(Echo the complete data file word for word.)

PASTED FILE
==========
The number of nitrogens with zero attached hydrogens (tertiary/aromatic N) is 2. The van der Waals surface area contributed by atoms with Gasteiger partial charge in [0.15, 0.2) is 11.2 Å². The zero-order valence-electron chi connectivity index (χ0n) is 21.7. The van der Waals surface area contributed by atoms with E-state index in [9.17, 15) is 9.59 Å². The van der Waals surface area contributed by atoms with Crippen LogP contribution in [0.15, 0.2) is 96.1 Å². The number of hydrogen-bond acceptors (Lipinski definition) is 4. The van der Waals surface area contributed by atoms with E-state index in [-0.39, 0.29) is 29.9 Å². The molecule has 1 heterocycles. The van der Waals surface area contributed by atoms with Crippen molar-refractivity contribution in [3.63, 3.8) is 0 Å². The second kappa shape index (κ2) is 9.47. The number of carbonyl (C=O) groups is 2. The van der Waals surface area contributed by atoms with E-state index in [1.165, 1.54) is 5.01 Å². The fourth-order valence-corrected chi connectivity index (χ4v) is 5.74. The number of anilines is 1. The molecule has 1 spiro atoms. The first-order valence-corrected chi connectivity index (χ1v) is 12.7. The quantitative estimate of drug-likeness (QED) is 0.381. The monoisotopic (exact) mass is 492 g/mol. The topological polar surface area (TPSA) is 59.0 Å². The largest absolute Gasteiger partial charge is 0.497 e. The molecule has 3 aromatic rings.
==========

The number of nitrogens with zero attached hydrogens (tertiary/aromatic N) is 2. The van der Waals surface area contributed by atoms with Gasteiger partial charge in [0.15, 0.2) is 11.2 Å². The zero-order valence-electron chi connectivity index (χ0n) is 21.7. The van der Waals surface area contributed by atoms with E-state index in [9.17, 15) is 9.59 Å². The van der Waals surface area contributed by atoms with Crippen LogP contribution in [0.15, 0.2) is 96.1 Å². The number of hydrogen-bond acceptors (Lipinski definition) is 4. The van der Waals surface area contributed by atoms with E-state index in [-0.39, 0.29) is 29.9 Å². The molecule has 1 heterocycles. The van der Waals surface area contributed by atoms with Crippen molar-refractivity contribution in [3.63, 3.8) is 0 Å². The second kappa shape index (κ2) is 9.47. The number of carbonyl (C=O) groups is 2. The van der Waals surface area contributed by atoms with E-state index in [1.165, 1.54) is 5.01 Å². The fourth-order valence-corrected chi connectivity index (χ4v) is 5.74. The number of anilines is 1. The molecule has 1 spiro atoms. The first-order valence-corrected chi connectivity index (χ1v) is 12.7. The quantitative estimate of drug-likeness (QED) is 0.381. The monoisotopic (exact) mass is 492 g/mol. The topological polar surface area (TPSA) is 59.0 Å². The largest absolute Gasteiger partial charge is 0.497 e. The molecule has 3 aromatic rings.